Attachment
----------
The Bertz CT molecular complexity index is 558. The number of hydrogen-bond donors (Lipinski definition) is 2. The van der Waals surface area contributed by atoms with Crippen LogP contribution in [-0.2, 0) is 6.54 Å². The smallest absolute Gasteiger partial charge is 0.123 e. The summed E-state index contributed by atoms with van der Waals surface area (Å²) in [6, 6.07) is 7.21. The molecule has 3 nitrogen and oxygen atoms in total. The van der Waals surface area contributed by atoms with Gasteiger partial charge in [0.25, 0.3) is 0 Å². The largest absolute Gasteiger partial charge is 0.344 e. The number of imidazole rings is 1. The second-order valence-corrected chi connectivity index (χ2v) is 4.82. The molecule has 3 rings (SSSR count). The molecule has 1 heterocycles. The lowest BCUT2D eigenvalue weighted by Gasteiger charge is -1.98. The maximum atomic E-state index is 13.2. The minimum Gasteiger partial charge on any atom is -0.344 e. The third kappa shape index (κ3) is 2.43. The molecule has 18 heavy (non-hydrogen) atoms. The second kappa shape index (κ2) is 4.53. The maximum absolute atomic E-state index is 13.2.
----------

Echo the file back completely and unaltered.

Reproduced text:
The Bertz CT molecular complexity index is 558. The number of hydrogen-bond donors (Lipinski definition) is 2. The van der Waals surface area contributed by atoms with Crippen LogP contribution in [-0.2, 0) is 6.54 Å². The smallest absolute Gasteiger partial charge is 0.123 e. The summed E-state index contributed by atoms with van der Waals surface area (Å²) in [6, 6.07) is 7.21. The molecule has 3 nitrogen and oxygen atoms in total. The van der Waals surface area contributed by atoms with Gasteiger partial charge in [0.25, 0.3) is 0 Å². The largest absolute Gasteiger partial charge is 0.344 e. The number of imidazole rings is 1. The second-order valence-corrected chi connectivity index (χ2v) is 4.82. The molecule has 3 rings (SSSR count). The molecule has 1 heterocycles. The lowest BCUT2D eigenvalue weighted by Gasteiger charge is -1.98. The maximum atomic E-state index is 13.2. The minimum Gasteiger partial charge on any atom is -0.344 e. The third kappa shape index (κ3) is 2.43. The molecule has 18 heavy (non-hydrogen) atoms. The second kappa shape index (κ2) is 4.53. The maximum absolute atomic E-state index is 13.2.